on this day, 30th november, 2007 – three years ago – i officially moved this blog to its current location and gave it a new name, which is Scab of a nation, driven insane – i’ve debated about whether or not to have a contest to see how many people who read this blog actually know where that phrase came from, but i haven’t been motivated to do so, yet. prior to 30th november, 2007, it was called non plaudite, modo pecuniam jacite (don’t applaud, just throw money) and it was located at LiveJournal, which had just been consumed by SixApart. i was fed up with the shenannigans that 6A had been up to, and the fact that LJ was implementing all of these changes that they had told me when i signed up that they would never do (advertising on livejournal, for example*), combined with the fact that i had recently changed host providers and was feeling good about my newly aquired web abilities, i dumped LJ and adopted wordpress on my own server, thus conveniently eliminating all of the things i absolutely hated about livejournal, while enhancing the things that i liked about it. RSS is a good example of that: when i was on LJ, i had a “friends” page, which displayed my friends’ LJs, but if they didn’t have an LJ, the technology made it impossible to display their blogs on my LJ friends page. RSS changed all that. now i use an aggregator (i use Akregator, a part of the Kontact suite of applications), which includes all of my LJ friends, but also has feeds from blogspot, and tumblr, and typepad, and wordpress, and things like metafilter, and disinformation, and alternet, and raw story and every other list, blog and news source in existence! it’s what the LJ “friends” page was probably originally intended to be, before someone discovered that they could use it to line their pockets… and at this point, wordpress mostly takes care of itself, and i don’t have to worry about things dramatically changing (with a few minor exceptions) without my having a say in the matter.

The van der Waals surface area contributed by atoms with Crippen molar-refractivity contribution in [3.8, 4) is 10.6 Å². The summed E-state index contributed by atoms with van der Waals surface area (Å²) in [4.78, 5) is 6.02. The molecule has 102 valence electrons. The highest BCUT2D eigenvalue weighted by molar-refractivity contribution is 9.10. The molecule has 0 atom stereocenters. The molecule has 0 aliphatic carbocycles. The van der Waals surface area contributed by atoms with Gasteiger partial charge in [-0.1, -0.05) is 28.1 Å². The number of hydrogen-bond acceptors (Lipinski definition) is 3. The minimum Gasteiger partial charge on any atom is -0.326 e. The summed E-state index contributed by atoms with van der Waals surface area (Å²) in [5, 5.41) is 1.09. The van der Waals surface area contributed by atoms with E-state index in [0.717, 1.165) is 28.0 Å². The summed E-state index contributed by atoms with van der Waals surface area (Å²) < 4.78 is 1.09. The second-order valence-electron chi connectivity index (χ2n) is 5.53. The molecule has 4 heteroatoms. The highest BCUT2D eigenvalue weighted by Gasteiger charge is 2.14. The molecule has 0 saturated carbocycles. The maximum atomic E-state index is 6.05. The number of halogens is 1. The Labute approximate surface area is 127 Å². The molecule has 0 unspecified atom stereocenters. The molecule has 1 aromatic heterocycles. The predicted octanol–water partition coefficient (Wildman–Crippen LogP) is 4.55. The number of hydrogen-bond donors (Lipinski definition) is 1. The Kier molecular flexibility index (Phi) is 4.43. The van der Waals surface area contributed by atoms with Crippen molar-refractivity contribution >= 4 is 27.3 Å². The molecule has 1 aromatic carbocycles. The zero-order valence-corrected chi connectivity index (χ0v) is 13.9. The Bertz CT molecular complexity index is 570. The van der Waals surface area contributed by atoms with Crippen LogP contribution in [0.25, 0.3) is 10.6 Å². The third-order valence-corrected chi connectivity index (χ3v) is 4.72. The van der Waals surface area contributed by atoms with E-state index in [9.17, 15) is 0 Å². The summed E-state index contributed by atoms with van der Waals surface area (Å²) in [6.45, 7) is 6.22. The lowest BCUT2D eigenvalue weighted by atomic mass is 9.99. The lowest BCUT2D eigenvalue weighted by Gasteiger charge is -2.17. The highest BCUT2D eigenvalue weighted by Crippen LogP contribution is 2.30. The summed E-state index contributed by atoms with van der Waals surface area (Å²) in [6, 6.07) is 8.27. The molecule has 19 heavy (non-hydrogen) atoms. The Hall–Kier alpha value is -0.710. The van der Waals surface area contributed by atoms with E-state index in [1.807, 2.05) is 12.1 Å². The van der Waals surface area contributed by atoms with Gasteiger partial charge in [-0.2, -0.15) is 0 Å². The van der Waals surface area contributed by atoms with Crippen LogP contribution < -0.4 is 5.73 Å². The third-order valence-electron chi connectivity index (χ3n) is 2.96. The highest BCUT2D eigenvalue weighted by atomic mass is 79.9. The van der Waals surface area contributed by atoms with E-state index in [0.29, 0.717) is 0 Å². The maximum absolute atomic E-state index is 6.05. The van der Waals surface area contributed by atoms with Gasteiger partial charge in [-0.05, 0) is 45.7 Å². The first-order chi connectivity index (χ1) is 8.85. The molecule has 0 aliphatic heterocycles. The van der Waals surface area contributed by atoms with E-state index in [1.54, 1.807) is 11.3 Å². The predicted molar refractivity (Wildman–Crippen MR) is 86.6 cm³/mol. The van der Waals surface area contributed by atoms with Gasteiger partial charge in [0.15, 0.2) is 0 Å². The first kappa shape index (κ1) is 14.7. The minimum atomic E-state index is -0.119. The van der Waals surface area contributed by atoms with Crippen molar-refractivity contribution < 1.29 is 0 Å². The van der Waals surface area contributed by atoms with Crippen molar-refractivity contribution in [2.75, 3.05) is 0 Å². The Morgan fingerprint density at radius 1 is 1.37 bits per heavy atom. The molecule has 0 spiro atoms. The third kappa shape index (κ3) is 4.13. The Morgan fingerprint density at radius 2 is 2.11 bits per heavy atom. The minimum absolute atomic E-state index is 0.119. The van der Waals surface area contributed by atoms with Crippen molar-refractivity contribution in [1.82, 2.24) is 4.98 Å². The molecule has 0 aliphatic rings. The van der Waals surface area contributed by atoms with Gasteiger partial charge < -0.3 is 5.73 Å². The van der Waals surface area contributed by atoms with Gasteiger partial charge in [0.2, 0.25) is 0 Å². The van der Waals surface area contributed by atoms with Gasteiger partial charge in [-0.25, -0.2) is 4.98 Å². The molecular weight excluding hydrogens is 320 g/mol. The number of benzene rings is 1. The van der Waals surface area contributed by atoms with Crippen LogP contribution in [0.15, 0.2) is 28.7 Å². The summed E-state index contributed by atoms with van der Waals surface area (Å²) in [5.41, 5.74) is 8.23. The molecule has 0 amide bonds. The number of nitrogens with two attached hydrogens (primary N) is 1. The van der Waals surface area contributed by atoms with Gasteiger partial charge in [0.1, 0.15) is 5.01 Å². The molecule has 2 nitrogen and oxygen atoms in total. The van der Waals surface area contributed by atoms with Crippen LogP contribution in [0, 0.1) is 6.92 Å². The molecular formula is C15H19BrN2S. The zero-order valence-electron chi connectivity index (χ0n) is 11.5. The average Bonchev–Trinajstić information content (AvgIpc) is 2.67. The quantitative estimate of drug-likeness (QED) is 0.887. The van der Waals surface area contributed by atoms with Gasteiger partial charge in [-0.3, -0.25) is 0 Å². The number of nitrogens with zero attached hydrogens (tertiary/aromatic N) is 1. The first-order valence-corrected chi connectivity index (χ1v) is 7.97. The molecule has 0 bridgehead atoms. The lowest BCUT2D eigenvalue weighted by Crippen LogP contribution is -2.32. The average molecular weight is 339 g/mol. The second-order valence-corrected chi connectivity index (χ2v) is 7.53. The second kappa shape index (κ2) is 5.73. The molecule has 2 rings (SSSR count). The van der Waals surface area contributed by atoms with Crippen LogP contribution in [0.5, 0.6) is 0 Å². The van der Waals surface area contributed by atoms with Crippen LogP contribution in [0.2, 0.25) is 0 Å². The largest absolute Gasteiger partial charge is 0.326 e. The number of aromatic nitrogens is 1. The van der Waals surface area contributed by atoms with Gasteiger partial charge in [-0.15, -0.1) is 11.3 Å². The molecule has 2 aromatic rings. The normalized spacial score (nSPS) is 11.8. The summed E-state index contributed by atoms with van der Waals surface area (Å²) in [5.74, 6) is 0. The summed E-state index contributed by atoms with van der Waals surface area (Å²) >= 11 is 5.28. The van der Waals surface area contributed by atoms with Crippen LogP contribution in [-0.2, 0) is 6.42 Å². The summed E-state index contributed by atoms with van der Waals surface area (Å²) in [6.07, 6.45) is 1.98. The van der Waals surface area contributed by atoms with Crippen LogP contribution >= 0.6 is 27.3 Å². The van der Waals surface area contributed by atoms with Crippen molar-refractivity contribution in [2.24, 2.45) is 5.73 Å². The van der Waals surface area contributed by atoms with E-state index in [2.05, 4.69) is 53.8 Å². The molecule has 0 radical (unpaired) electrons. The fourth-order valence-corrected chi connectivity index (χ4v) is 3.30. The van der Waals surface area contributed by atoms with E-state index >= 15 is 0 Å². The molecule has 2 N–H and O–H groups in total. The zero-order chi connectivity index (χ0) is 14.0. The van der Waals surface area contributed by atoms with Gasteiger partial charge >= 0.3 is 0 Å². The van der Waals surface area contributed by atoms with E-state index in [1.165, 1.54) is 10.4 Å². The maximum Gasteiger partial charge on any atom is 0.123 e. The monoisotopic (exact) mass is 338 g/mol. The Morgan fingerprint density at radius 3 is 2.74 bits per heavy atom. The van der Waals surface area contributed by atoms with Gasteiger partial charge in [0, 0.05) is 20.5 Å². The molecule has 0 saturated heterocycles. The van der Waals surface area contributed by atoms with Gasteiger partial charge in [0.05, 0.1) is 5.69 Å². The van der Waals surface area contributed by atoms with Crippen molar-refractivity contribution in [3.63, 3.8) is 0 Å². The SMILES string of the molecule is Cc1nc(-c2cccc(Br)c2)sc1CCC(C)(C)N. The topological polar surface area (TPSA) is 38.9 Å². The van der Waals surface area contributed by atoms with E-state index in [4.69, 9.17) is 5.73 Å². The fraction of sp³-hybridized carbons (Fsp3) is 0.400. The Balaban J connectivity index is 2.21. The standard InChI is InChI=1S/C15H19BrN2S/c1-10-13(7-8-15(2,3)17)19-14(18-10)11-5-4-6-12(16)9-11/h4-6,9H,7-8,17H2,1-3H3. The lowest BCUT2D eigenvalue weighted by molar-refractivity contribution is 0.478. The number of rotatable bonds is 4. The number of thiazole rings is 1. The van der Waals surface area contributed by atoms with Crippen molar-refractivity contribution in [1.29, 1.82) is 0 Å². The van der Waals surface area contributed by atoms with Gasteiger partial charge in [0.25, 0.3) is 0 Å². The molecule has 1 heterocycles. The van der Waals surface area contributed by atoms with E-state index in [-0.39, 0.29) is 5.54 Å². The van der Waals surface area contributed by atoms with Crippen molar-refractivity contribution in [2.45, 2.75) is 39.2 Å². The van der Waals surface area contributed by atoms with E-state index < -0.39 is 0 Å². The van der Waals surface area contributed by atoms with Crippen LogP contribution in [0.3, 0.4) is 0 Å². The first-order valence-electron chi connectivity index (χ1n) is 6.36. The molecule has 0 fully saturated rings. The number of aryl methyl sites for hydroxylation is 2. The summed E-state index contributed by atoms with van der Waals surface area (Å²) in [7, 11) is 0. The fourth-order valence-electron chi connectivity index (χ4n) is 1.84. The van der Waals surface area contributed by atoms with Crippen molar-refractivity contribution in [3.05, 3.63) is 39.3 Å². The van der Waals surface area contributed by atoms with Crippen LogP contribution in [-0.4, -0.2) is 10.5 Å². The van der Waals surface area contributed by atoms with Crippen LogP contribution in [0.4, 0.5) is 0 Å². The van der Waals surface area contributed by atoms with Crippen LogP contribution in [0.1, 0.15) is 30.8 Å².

i originally started blogging… well, i’m not exactly sure why. it was a technology thing, and i was working in a print shop at the time, which wasn’t exactly satisfying my desire for technology. but, as now, i was somewhat suspicious of getting involved in a technology that was resident on other peoples’ computers, so i didn’t use it for much. then i had my brain injury, and everything started to change. still, i didn’t have more than one entry per month until june of 2004.
i remember when i lived in bellingham, in 1993 or 1994, and i was riding my bike somewhere and i saw an advertisement on the side of the bus that included what i now know was a URI (Uniform Resource Indicator, also mistakenly called a Unform Resource Locator, or URL), and wishing that they wouldn’t put such confusing things on advertisements, when nobody knew what they were anyway.
it was not long after that that i connected my computer to a LAN (Local Area Network) for the first time. before then, in spite of the fact that i had been working with computers for almost 20 years, i had never connected to another computer. if there were files that had to be shared, as the files were that made up the many real estate and used car magazines that i was a part of creating during that period, that was accomplished via what i now would call a “sneaker net”, which was a 3½" floppy disk that was passed from one computer operator to another.